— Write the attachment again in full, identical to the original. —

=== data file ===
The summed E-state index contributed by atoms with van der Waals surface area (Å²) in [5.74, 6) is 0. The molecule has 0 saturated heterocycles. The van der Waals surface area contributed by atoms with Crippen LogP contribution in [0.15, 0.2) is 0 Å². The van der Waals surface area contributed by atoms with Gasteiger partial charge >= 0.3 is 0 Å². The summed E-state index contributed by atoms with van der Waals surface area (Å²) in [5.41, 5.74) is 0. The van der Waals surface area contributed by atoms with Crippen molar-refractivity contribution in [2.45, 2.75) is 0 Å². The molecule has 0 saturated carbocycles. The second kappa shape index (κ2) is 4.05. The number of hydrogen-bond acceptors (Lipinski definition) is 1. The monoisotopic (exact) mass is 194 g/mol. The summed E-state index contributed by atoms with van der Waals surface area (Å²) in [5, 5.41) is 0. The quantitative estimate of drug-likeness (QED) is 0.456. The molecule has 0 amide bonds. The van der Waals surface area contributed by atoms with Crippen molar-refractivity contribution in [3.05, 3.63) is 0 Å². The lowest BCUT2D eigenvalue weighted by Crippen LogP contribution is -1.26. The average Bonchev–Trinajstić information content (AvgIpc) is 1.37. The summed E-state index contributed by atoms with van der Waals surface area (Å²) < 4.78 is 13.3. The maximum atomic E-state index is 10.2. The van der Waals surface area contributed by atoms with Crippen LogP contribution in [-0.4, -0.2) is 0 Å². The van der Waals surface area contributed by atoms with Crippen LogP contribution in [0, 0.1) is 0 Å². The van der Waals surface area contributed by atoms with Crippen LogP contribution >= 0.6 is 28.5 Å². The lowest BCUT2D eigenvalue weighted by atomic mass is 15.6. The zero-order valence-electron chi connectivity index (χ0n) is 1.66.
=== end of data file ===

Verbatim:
The summed E-state index contributed by atoms with van der Waals surface area (Å²) in [5.74, 6) is 0. The molecule has 0 saturated heterocycles. The van der Waals surface area contributed by atoms with Crippen LogP contribution in [0.15, 0.2) is 0 Å². The van der Waals surface area contributed by atoms with Gasteiger partial charge >= 0.3 is 0 Å². The summed E-state index contributed by atoms with van der Waals surface area (Å²) in [5.41, 5.74) is 0. The van der Waals surface area contributed by atoms with Crippen molar-refractivity contribution in [2.45, 2.75) is 0 Å². The molecule has 0 saturated carbocycles. The second kappa shape index (κ2) is 4.05. The number of hydrogen-bond acceptors (Lipinski definition) is 1. The monoisotopic (exact) mass is 194 g/mol. The summed E-state index contributed by atoms with van der Waals surface area (Å²) in [5, 5.41) is 0. The quantitative estimate of drug-likeness (QED) is 0.456. The molecule has 0 amide bonds. The van der Waals surface area contributed by atoms with Crippen molar-refractivity contribution in [3.05, 3.63) is 0 Å². The lowest BCUT2D eigenvalue weighted by Crippen LogP contribution is -1.26. The average Bonchev–Trinajstić information content (AvgIpc) is 1.37. The summed E-state index contributed by atoms with van der Waals surface area (Å²) < 4.78 is 13.3. The maximum atomic E-state index is 10.2. The van der Waals surface area contributed by atoms with Crippen LogP contribution in [-0.4, -0.2) is 0 Å². The van der Waals surface area contributed by atoms with Crippen LogP contribution in [0, 0.1) is 0 Å². The van der Waals surface area contributed by atoms with Crippen LogP contribution >= 0.6 is 28.5 Å². The lowest BCUT2D eigenvalue weighted by atomic mass is 15.6. The zero-order valence-electron chi connectivity index (χ0n) is 1.66.